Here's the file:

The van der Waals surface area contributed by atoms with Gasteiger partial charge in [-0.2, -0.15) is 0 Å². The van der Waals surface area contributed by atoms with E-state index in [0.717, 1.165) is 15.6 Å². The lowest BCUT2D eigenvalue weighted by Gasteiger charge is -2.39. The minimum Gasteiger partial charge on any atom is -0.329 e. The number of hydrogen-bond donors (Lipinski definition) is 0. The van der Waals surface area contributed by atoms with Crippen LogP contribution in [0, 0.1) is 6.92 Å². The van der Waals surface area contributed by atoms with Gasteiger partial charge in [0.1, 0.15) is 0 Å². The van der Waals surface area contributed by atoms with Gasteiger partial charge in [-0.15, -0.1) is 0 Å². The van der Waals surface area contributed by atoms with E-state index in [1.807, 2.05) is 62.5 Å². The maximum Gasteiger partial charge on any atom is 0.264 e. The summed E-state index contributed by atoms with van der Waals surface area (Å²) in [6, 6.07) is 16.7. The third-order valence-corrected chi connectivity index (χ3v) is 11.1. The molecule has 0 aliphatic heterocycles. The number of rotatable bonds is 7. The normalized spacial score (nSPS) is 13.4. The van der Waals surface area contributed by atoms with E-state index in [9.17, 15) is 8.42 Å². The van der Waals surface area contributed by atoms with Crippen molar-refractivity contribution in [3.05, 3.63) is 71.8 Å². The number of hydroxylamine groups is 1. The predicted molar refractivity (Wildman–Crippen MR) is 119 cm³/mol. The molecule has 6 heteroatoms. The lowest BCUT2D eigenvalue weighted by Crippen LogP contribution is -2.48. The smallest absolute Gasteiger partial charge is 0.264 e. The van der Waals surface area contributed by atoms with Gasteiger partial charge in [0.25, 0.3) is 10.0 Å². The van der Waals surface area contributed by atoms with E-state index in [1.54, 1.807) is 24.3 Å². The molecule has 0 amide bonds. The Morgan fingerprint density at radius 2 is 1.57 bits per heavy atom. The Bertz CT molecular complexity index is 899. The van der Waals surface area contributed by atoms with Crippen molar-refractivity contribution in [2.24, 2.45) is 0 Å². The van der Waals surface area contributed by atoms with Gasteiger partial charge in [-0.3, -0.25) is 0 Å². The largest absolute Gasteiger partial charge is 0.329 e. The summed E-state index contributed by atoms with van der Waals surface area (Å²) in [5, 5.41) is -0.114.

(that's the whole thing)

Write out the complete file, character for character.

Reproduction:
The van der Waals surface area contributed by atoms with Gasteiger partial charge in [-0.2, -0.15) is 0 Å². The van der Waals surface area contributed by atoms with E-state index in [0.717, 1.165) is 15.6 Å². The lowest BCUT2D eigenvalue weighted by Gasteiger charge is -2.39. The minimum Gasteiger partial charge on any atom is -0.329 e. The number of hydrogen-bond donors (Lipinski definition) is 0. The van der Waals surface area contributed by atoms with Crippen LogP contribution in [0, 0.1) is 6.92 Å². The van der Waals surface area contributed by atoms with Gasteiger partial charge in [0.1, 0.15) is 0 Å². The van der Waals surface area contributed by atoms with Gasteiger partial charge in [-0.15, -0.1) is 0 Å². The van der Waals surface area contributed by atoms with E-state index in [1.807, 2.05) is 62.5 Å². The maximum Gasteiger partial charge on any atom is 0.264 e. The summed E-state index contributed by atoms with van der Waals surface area (Å²) in [6, 6.07) is 16.7. The third-order valence-corrected chi connectivity index (χ3v) is 11.1. The molecule has 0 aliphatic heterocycles. The number of rotatable bonds is 7. The normalized spacial score (nSPS) is 13.4. The van der Waals surface area contributed by atoms with E-state index in [9.17, 15) is 8.42 Å². The van der Waals surface area contributed by atoms with Crippen molar-refractivity contribution in [3.05, 3.63) is 71.8 Å². The number of hydroxylamine groups is 1. The predicted molar refractivity (Wildman–Crippen MR) is 119 cm³/mol. The molecule has 6 heteroatoms. The lowest BCUT2D eigenvalue weighted by Crippen LogP contribution is -2.48. The smallest absolute Gasteiger partial charge is 0.264 e. The van der Waals surface area contributed by atoms with Gasteiger partial charge in [0.25, 0.3) is 10.0 Å². The van der Waals surface area contributed by atoms with E-state index in [1.54, 1.807) is 24.3 Å². The molecule has 0 amide bonds. The Morgan fingerprint density at radius 2 is 1.57 bits per heavy atom. The Bertz CT molecular complexity index is 899. The van der Waals surface area contributed by atoms with Crippen molar-refractivity contribution in [2.24, 2.45) is 0 Å². The van der Waals surface area contributed by atoms with Gasteiger partial charge in [-0.3, -0.25) is 0 Å². The largest absolute Gasteiger partial charge is 0.329 e. The summed E-state index contributed by atoms with van der Waals surface area (Å²) in [5, 5.41) is -0.114.